Author + information
- Received May 29, 2007
- Revision received October 5, 2007
- Accepted November 8, 2007
- Published online March 11, 2008.
- Chiara Melloni, MD, MHS⁎,
- Eric D. Peterson, MD, MPH⁎,
- Anita Y. Chen, MS⁎,
- Lynda A. Szczech, MD, MSCE⁎,
- L. Kristin Newby, MD, MHS⁎,
- Robert A. Harrington, MD⁎,
- W. Brian Gibler, MD†,
- E. Magnus Ohman, MD⁎,
- Sarah A. Spinler, PharmD, FCCP‡,
- Matthew T. Roe, MD, MHS⁎ and
- Karen P. Alexander, MD⁎,⁎ ()
- ↵⁎Reprint requests and correspondence:
Dr. Karen P. Alexander, 2400 Pratt Street, Duke Clinical Research Institute, Durham, North Carolina 27705.
Objectives Our purpose was to compare formulae for estimating glomerular filtration rate (GFR) in non–ST-segment elevation acute coronary syndromes (NSTE ACS) patients.
Background Assessment of GFR is important for antithrombotic dose adjustment in NSTE ACS patients.
Methods We assessed estimated glomerular filtration rate (eGFR) with Cockcroft-Gault (C-G) and Modification of Diet in Renal Disease (MDRD) formulae in 46,942 NSTE ACS patients from 408 CRUSADE (Can Rapid risk stratification of Unstable angina patients Suppress ADverse outcomes with Early implementation of the American College of Cardiology/American Heart Association Guidelines) hospitals. Formula agreement was shown continuously and by chronic kidney disease (CKD) stages. We determined in-hospital outcomes and the association between antithrombotic dose adjustment and bleeding for moderate CKD as determined by each formula.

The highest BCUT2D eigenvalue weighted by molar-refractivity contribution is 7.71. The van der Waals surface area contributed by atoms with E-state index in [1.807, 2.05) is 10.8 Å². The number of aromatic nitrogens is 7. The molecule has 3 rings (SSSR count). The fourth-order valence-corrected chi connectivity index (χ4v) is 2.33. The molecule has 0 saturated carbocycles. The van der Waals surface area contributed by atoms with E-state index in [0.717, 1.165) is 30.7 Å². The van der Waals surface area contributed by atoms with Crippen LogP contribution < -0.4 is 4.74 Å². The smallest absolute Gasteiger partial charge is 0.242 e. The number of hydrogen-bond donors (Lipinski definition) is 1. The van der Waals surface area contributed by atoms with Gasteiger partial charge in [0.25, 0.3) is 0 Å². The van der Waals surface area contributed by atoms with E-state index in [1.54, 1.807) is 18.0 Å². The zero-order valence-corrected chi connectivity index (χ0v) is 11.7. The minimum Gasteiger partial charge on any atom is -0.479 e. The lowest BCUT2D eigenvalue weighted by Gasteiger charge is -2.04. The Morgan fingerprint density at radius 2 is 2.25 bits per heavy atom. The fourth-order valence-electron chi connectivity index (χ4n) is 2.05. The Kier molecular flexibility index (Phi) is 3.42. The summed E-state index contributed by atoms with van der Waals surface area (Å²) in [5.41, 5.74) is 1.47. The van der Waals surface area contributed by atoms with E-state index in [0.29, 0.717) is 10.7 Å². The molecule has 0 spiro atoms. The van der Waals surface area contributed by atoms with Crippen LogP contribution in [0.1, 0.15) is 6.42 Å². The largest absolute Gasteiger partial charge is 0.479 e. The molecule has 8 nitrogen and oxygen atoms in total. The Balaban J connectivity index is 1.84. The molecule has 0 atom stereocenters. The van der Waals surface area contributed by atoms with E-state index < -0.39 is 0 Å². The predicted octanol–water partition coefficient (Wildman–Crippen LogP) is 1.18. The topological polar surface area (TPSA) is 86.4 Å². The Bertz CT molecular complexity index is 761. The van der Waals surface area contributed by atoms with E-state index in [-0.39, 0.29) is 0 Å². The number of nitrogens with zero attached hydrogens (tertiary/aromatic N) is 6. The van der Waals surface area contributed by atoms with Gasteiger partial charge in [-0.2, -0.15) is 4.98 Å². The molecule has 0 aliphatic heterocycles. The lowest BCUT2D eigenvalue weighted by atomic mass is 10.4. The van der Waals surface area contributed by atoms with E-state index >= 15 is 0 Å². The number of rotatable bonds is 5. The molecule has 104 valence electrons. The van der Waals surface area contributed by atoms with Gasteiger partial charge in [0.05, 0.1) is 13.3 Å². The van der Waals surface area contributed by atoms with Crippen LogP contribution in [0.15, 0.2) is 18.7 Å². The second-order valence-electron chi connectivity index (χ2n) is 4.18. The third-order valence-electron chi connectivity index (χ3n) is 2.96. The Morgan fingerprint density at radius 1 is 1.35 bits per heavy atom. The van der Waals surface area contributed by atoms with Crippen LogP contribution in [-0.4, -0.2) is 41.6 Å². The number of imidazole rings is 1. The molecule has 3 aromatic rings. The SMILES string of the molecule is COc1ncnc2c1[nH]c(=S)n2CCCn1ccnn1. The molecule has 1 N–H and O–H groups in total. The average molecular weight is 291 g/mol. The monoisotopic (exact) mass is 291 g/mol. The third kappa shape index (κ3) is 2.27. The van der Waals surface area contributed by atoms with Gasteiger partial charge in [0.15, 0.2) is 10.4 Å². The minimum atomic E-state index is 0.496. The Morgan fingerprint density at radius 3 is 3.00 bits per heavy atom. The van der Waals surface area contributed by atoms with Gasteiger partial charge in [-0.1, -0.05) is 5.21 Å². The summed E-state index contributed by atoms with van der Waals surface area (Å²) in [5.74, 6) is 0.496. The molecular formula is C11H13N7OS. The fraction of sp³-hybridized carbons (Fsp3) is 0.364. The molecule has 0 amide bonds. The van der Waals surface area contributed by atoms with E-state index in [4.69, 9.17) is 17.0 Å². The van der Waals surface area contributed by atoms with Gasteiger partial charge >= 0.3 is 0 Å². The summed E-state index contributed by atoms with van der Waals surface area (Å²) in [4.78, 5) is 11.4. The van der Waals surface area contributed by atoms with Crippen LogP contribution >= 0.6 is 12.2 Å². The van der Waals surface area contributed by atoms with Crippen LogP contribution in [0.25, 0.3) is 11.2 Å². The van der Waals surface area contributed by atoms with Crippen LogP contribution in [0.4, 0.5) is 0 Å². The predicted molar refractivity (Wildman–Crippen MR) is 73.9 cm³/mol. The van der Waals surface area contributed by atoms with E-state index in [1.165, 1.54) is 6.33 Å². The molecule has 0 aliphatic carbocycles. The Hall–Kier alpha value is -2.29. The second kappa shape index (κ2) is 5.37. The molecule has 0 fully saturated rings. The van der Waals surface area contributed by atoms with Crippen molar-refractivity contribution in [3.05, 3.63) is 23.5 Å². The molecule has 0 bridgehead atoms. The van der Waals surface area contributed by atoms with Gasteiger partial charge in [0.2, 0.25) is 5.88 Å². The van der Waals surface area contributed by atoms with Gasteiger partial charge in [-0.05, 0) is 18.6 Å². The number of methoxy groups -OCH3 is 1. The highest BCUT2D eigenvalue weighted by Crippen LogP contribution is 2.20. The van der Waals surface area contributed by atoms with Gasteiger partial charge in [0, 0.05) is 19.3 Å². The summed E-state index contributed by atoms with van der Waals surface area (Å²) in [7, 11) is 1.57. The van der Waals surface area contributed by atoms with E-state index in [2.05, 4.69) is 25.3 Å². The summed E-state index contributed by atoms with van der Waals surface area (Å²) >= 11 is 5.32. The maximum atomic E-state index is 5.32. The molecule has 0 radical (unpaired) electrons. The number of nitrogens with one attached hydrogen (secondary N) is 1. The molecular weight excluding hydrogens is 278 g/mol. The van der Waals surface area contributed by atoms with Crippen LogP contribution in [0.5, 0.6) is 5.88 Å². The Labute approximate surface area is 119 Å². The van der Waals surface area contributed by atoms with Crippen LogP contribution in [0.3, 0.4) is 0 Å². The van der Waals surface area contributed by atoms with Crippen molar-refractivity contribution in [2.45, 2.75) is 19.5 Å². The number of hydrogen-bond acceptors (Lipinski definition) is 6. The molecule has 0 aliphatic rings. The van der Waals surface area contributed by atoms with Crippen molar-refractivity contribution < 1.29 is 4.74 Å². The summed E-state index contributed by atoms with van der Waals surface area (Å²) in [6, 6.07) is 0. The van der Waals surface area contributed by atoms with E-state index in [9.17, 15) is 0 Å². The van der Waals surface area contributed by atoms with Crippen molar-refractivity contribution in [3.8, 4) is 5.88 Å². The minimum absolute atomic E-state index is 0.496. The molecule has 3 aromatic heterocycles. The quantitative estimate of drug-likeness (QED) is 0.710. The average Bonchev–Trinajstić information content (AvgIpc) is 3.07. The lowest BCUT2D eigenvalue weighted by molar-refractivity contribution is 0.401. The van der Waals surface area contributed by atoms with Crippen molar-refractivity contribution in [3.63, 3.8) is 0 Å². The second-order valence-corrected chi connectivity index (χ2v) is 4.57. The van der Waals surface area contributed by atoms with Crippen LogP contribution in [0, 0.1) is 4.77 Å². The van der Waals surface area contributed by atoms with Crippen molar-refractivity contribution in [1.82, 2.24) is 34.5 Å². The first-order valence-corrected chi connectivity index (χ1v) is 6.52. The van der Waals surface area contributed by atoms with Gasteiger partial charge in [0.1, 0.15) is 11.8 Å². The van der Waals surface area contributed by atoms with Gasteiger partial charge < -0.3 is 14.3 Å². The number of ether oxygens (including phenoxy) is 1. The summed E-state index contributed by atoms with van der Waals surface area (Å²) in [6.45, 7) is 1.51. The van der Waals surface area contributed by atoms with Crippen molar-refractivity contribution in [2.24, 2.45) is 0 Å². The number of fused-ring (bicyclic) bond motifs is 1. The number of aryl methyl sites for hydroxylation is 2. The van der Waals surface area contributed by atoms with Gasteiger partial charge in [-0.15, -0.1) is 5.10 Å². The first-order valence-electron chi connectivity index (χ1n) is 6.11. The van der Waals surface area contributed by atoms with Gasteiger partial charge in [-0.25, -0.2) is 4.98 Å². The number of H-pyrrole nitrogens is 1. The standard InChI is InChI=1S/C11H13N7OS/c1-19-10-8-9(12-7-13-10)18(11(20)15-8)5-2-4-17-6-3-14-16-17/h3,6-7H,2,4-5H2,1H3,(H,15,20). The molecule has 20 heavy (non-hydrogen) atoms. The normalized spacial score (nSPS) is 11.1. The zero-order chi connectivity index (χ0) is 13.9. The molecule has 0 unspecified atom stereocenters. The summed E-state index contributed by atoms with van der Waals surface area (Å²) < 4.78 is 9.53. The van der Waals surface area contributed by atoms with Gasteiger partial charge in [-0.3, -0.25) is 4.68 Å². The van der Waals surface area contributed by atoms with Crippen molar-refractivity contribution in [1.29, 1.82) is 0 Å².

Results The median (interquartile range [IQR]) eGFR was 53.2 ml/min (34.7, 75.1 ml/min) by C-G and 65.8 ml/min (47.6, 83.5 ml/min) by MDRD. The mean eGFR was higher with MDRD (∼9.1 ml/min), but this difference was greater in age, weight, and gender subgroups. Chronic kidney disease classification differed in 20% of the population and altered when antithrombotic dose adjustment was required by C-G versus MDRD (eptifibatide: 45.7% vs. 27.3%; enoxaparin: 19.0% vs. 9.6%).
Conclusions Important CKD disagreements occur in ∼20% of acute coronary syndrome patients, affecting dosing adjustments in those already susceptible to bleeding. Dosing based on C-G formula is preferable, particularly in the small, female, or elderly patient.
The CRUSADE initiative is a National Quality Improvement Initiative of the Duke Clinical Research Institute. The CRUSADE initiative is funded by the Schering-Plough Corporation. The Bristol-Myers Squibb/Sanofi Pharmaceuticals Partnership provides additional funding support. Millennium Pharmaceuticals, Inc., funded part of this work. This work is also supported, in part, by a grant from the National Institute on Aging (R01 AG025312-01A1, PI Peterson). More information on CRUSADE can be found at http://www.crusadeqi.com.
- Received May 29, 2007.
- Revision received October 5, 2007.
- Accepted November 8, 2007.
- American College of Cardiology Foundation